That chatty seatmate who can't help bragging about how he paid chump change for the same flight that set you back a paycheck. The e-mail offering a rock-bottom sale on the room you just prepaid as nonrefundable. We've all been there. Here are strategies to transform you into the slightly smug person listening while others whine about the high cost of travel — but no gloating allowed.

Airfares

• New apps and websites pop up constantly, all purporting to be the Holy Grail of low fares. Spend some time getting familiar with several and then choose a couple of favorites to use regularly. Some sites, such as Kayak, are aggregators, meaning they will scan airlines and other sites and point you somewhere else to buy it. Others, such as Expedia, are third-party booking sites. But keep in mind that Southwest, for example, does not sell through third-party sites.

Acquisitions have narrowed the playing field. Expedia now owns many major travel sites, including Travelocity, Orbitz and Hotwire; Booking Holdings owns Priceline, Kayak, Momondo and Booking.com. Other sites worth exploring include Hipmunk, Google Flights, CheapOair, Airfarewatchdog and Skyscanner. Most also have an app. And don't neglect stand-alone apps including Hopper, Kiwi and Hitlist.

Always check fares sold by third-party booking sites against the prices offered by the airline. Take a look at sites such as Scott's Cheap Flights, which notifies subscribers when airlines make pricing mistakes.

• Once you choose a destination, start tracking the fares. Most sites and apps offer tracking features. Many contradicting studies have been published about the best days to buy and travel, and how far in advance to purchase. Instead, familiarize yourself with the going rate. When a sale hits, don't hesitate.

• Flexibility is key. Alternative airports (such as BWI Marshall instead of Washington Dulles International or London Stansted instead of Heathrow), connecting flights, very early or very late departures and midweek flights are often cheaper.

• Fees are the new normal. Nearly every airline now offers sub-economy fares that don't cover checked bags or advance seat assignments. Some discount carriers, including Allegiant and Spirit, also charge for carry-on bags and even printing a boarding pass at the airport. International carriers are no exception. Most discount carriers charge extra for everything from bags to meals. Airlines often waive fees for travelers who have amassed frequent-flier miles or use an airline-branded credit card.

• Don't get obsessed. When the fare hits a chosen target, buy and don't look back.

Lodging

• Scoring the best rate has grown more complex as more websites expand their inventory beyond simple hotel rooms. First, settle on a lodging style. Renting a condo, apartment or house from an owner is typically less expensive than booking a hotel with amenities — but room service won't be an option.

• Sites such as HomeAway (part of the Expedia family, along with VRBO and VacationRentals), Airbnb, Trip­Advisor and Booking.com are the online heavy hitters for private rentals. There are also niche sites, including Onefinestay, which specializes in luxury rentals; Wimdu, for rentals in Europe; Homestay, for travelers who want to lodge with a family; and Misterb & b, which caters to gay travelers. Be aware of laws regulating short-term rentals, as some cities have launched crackdowns. Read the reviews from other renters before committing and never, ever wire anyone money.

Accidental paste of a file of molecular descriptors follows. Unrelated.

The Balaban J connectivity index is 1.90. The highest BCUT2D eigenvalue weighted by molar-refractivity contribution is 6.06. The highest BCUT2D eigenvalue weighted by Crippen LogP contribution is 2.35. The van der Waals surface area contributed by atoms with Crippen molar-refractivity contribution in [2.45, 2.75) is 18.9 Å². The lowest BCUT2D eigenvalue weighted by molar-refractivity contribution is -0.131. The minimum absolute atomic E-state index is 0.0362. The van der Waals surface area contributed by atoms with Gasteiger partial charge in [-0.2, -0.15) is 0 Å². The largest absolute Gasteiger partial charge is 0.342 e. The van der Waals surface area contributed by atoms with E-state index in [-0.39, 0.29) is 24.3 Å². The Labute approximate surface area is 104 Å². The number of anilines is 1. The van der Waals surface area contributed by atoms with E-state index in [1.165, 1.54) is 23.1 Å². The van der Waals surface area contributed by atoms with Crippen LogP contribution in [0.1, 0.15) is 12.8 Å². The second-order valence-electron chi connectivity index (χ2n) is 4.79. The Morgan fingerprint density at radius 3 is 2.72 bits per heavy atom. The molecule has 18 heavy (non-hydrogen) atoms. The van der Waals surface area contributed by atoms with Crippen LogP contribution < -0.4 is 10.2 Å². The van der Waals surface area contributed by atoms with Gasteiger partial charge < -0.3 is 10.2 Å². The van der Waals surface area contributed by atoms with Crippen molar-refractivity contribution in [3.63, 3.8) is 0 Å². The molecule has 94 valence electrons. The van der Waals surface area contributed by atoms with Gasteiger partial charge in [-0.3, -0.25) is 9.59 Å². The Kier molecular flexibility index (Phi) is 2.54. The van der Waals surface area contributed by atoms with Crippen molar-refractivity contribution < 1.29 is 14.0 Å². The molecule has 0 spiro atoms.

In many resort communities, contacting a local real estate agency that handles private rentals is still the way to go. Reach out to the area's tourism office for a list of reputable agencies.

• Some of the same sites that offer private rentals (TripAdvisor and Booking.com, for example) also list hotels, and many of the big online travel sites with airfare search tools (such as Kayak) also cover hotels. TripAdvisor and Hotels.com are good places to start for reviews, locating properties on a map and determining prices.

• Join the major chains' membership clubs and download their apps. Hilton Honors, IHG Rewards Club, Marriott Rewards, Starwood Preferred Guest and Hyatt Rewards cover most of the major chains, and all offer members-only deals.

• Apps such as HotelTonight and One:Night are worth a look, especially for last-minute reservations.

• Nonrefundable rates are cheaper, but think twice. The hotels are serious: No money back if you cancel. Pay attention to the advance cancellation rules, as many hotels have tightened their deadlines to at least 48 hours.

• Before booking, check out the price on the hotel's website, as many are now undercutting third-party booking sites and offering web-only discounts. If the price is still not right, pick up the phone: Reservationists, especially at boutique hotels, may have the power to offer an even better deal.

Package tours

• The pricing is in the details. Read the fine print before opting into a tour. Are meals included? Airport transfers? Sightseeing entrance fees? Tips? Extras can add hundreds to the price.

• The United States Tour Operators Association is a good online resource. A multitude of tour companies cover the same itineraries, so you can comparison shop.

• Major web travel sites, such as Kayak and Travelzoo, also list vacation packages. Many airlines offer money-saving packages by bundling airfare with hotel and land transportation. Discount tour operators, such as Gate 1 Travel, World Spree, Go-Today and Great Value Vacations, offer good pricing on popular itineraries. Book early or last minute to score the best deals.

• Membership organizations such as AAA, AARP and Costco often have good prices.

• Traveling solo? Look for tour operators that will match singles as roommates, such as Intrepid Travel and G Adventures.